One City/One Future Blueprint is the product of four years of collaboration by civic leaders, neighborhood advocates, community development organizations, labor unions, affordable housing groups, environmentalists, immigrant advocates, and other stakeholders to make economic development work for all New Yorkers. It’s been endorsed by 65 leading organizations.
Ours is an ambitious new vision for economic development, in which growth delivers living wage jobs, affordable housing, environmental sustainability, and livable neighborhoods. It provides an urgently needed framework for recovery from the current economic recession. It is a vision for shared prosperity that puts the needs and voices of communities front and center. And it is a vision that is attainable, using concrete policies that can be implemented here and now.
New York City can and should help our city emerge from the current recession with a combination of forward-looking commitments as outlined in the One City/One Future blueprint. Retrofitting housing for energy efficiency will create jobs while achieving cost savings. Bringing supermarkets and healthy food to low-income communities will build on untapped market potential. The cross-harbor rail tunnel will relieve neighborhoods of noxious truck traffic while increasing the flow of goods in and out of the city. Living wages for underpaid service workers will send more money coursing through their neighborhoods’ economies, revitalizing our economy from the ground up. This time of crisis offers a unique opportunity to make investments that will lead the way for our city’s recovery, and at the same time adopt policies to ensure that all New Yorkers enjoy the benefits of economic development and growth.
The One City/One Future policies follow three fundamental strategies:
1. Raise the standards: Government should set clear standards for economic activity in New York City, especially activity that benefits from public spending or actions. Meeting these standards—whether they concern the quality of jobs created or the environmental sustainability of new buildings—must be a prerequisite for anyone doing business with the city.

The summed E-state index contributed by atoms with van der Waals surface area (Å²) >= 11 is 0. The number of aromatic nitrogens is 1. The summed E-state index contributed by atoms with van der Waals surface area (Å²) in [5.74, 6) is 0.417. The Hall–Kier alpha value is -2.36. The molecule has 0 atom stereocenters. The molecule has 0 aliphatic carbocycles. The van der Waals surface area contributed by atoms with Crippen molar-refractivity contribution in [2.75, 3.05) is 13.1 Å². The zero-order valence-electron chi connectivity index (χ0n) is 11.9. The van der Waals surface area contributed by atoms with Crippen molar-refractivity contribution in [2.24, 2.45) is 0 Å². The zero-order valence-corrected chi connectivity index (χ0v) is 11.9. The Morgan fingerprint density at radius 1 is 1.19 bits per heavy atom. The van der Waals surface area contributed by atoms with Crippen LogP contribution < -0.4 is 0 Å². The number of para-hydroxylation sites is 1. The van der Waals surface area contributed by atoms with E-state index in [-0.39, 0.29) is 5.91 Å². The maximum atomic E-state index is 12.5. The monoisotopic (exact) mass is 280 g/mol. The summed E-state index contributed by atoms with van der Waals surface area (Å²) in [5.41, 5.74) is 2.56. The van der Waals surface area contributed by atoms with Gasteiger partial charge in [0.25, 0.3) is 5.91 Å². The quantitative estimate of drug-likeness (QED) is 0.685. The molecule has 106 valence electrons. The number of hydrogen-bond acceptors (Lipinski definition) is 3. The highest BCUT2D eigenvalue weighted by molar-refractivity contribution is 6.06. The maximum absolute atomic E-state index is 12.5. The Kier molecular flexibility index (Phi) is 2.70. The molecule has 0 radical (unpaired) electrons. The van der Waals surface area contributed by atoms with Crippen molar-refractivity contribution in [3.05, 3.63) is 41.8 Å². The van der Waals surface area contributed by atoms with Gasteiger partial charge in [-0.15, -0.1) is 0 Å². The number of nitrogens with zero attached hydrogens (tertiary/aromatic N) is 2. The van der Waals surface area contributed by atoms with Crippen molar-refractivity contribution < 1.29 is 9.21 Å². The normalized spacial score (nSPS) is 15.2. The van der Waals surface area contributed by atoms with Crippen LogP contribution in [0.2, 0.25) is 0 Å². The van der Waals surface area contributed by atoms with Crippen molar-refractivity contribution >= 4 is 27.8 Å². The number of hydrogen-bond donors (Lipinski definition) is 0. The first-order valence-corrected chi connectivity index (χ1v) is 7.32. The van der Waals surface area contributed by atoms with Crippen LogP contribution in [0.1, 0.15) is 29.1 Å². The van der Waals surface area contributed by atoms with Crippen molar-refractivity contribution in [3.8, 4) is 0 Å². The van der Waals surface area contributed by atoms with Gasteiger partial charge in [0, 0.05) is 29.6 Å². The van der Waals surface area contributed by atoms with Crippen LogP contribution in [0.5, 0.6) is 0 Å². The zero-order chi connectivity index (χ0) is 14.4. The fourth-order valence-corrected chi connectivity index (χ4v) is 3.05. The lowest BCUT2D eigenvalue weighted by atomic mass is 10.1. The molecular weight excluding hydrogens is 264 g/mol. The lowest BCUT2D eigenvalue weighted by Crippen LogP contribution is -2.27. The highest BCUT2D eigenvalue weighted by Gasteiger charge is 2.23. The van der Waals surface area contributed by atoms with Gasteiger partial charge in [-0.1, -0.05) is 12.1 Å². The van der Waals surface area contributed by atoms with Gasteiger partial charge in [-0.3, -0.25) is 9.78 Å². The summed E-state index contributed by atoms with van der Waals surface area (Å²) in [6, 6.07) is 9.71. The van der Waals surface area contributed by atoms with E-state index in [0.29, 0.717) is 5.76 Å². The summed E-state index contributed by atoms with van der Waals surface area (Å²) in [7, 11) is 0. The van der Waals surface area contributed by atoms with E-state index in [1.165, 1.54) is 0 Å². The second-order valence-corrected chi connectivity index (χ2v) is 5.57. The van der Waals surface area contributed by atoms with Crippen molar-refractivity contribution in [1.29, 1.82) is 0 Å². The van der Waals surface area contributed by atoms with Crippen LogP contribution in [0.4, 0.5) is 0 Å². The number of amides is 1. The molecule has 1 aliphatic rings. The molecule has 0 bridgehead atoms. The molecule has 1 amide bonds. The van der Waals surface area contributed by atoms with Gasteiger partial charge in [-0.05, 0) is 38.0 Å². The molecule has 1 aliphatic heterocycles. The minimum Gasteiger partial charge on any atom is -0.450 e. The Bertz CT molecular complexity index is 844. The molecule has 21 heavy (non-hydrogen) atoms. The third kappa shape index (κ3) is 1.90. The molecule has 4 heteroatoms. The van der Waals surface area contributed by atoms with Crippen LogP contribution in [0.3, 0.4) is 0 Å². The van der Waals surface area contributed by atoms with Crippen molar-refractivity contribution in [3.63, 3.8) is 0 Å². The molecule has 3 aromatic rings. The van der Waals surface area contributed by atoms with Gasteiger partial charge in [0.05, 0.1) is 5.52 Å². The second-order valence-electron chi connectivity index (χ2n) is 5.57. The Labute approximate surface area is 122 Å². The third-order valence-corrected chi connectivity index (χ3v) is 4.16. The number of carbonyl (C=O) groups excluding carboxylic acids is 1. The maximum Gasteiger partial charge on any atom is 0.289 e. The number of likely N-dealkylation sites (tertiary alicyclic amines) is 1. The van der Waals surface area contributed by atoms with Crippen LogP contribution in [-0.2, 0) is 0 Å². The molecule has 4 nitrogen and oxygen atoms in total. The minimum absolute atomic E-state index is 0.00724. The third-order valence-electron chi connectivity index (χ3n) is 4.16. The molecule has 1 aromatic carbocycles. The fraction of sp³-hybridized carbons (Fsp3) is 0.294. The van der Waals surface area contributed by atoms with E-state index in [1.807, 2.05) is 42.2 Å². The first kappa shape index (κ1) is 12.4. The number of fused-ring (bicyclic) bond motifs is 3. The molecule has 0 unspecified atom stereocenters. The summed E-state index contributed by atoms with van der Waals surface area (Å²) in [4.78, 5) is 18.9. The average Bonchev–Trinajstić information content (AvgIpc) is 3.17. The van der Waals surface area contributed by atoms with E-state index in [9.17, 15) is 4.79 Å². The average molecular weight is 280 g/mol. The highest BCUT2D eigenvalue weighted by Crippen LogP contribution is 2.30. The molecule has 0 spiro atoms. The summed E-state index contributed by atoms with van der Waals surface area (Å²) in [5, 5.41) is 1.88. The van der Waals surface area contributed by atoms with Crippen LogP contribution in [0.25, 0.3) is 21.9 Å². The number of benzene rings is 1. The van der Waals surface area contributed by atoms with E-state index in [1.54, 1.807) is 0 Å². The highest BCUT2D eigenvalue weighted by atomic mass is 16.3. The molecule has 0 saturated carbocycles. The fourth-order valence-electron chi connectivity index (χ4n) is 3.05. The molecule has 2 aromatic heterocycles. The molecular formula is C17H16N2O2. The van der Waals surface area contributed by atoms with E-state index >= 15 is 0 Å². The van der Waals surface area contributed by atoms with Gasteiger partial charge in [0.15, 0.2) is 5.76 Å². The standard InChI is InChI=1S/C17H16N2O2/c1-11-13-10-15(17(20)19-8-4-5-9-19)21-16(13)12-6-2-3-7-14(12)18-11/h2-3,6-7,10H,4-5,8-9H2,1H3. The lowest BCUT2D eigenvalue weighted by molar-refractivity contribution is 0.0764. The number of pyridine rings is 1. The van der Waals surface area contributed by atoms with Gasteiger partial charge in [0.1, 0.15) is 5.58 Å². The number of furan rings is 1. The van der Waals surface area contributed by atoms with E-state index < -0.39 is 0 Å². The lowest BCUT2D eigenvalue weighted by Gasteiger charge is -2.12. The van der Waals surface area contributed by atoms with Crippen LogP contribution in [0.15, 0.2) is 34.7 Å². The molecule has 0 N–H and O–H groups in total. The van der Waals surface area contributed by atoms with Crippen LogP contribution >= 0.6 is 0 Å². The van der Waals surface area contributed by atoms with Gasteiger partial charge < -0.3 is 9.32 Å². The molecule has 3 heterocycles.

2. Invest for shared growth: The city and state currently spend billions keeping New York’s economy humming. These investments in housing, transportation, and employment need to be designed and managed with the explicit objective of improving opportunity and strengthening all neighborhoods.
3. Reform the process: Planning and development must take place in an open and democratic environment, in which communities and the city work as partners, not adversaries, with the objective of building a prosperous city on the strength of diverse, livable neighborhoods.
One City/One Future Endorsers
One City/One Future endorsing organizations include:
Bedford Stuyvesant Restoration Corporation
Bronx Initiative for Energy and the Environment
Bronx Overall Economic Development Corporation
Center for New York City Neighborhoods
Center for Working Families
Church of St Paul & St Andrew
Community-Based Planning Task Force
Community Service Society
Cypress Hills Local Development Corporation
Domestic Workers United
Dr. Francine Moccio, Director, Institute for Women and Work, Cornell University
Drum Major Institute
Fifth Avenue Committee
Fiscal Policy Institute
Garment Industry Development Corporation
Good Jobs New York
Hotel & Motel Trades Council
Housing Here & Now
Insight Center for Community Economic Development
Judson Memorial Church
LaLuna Consulting Services
Mason Tender’s District Council PAC
Metro NY Healthcare for All
Morningside Heights/West Harlem Recycling Coalition
Myrtle Avenue Brooklyn Partnership
Neighborhood Economic Development Advocacy Project
New Immigrant Community Empowerment
New York City District Council of Carpenters
New York Immigration Coalition
New York Industrial Retention Network
New York Lawyers for the Public Interest
NYC Employment & Training Coalition
NYC Environmental Justice Coalition
Pratt Area Community Council
Stacey Sutton, Assistant Professor of Urban Planning, Graduate School of Architecture, Planning and Preservation, Columbia University
Queens Community House
Right to the City, which includes: CAAAV Organizing Asian Communities, Community Voices Heard, Center for Social Inclusion, FIERCE, Families United for Racial and Economic Equality, Good Old Lower East Side, Jews for Racial & Economic Justice, Make the Road New York, Mothers on the Move, NYC AIDS Housing Network/VOCAL NY, Picture the Homeless, Tenants & Neighbors, UNO of St. Nicholas CDC, Urban Justice Center, WE ACT for Environmental Justice
Restaurant Opportunities Center-NY
Retail, Wholesale, and Department Store Union
Service Employees International Union, Local 32BJ
South Bronx Overall Economic Development Corporation
St. Nicholas Neighborhood Preservation Corp.
United Food and Commerical Workers, Local 1500
Women’s Housing & Economic Development Corporation
Youth Ministries for Peace & Justice